ARCHIVED - Investing In Prevention - The Economic Perspective
This synthesis paper summarizes the current state of knowledge and debate about the economic benefits of prevention. This includes evaluations of specific clinical, health protection, and health promotion interventions, as well as the potential micro- and macro-economic benefits of acting on broader determinants of health (e.g., early childhood development) for health and well-being.
- highlights the economic potential of prevention,
- draws on examples of recent economic evaluations in key intervention areas to illustrate general research trends,
- discusses current gaps in evaluation knowledge, and
- outlines some of the critical methodological considerations to make when using economic evaluation evidence to inform policy and program decisions.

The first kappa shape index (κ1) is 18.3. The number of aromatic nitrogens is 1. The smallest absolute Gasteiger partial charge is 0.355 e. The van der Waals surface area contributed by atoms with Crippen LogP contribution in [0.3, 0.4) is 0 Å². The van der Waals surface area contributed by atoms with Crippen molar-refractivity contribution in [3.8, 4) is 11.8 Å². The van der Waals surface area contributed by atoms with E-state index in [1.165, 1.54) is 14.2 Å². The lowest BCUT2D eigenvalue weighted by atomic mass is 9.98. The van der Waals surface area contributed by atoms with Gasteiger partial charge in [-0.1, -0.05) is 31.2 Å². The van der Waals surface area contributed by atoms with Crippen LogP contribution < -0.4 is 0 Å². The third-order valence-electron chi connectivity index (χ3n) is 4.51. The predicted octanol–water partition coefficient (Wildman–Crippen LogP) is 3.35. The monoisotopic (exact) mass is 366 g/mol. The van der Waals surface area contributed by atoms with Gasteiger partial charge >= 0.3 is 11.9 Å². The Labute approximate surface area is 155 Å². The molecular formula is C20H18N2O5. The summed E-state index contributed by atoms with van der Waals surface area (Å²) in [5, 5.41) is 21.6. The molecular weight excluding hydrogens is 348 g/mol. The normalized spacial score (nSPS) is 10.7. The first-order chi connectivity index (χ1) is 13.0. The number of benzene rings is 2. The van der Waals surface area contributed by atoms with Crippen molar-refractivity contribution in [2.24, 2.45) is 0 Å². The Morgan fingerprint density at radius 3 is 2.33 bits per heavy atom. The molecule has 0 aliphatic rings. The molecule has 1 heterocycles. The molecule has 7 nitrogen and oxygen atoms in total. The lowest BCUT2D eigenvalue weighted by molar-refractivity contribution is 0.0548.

Consistent with other assessments of the economics of preventive health interventions, this survey of the recent evidence found that some interventions are cost-saving for the health system, and many others are cost-effective. Adopting a broader social determinants of health perspective can increase the likelihood of favourable cost-effectiveness, and potential for cost-savings, for many prevention initiatives.
Table of Contents
- 1. Overview
- 2. The economic rationale for investing in prevention
- 3. A brief summary of the methodology
- 4. Key findings and messages
- 4.1. Summarizing the evidence: economic evaluations of preventive health interventions
- 4.2. Building the evidence: critical knowledge gaps in preventive health intervention evaluation
- 4.3. Expanding the evidence: the broad economic benefits of good health beyond the health sector
- 4.4. Using the evidence: key methodological considerations
- 5. Concluding considerations
- 6. References
- 7. Authors & Acknowledgements
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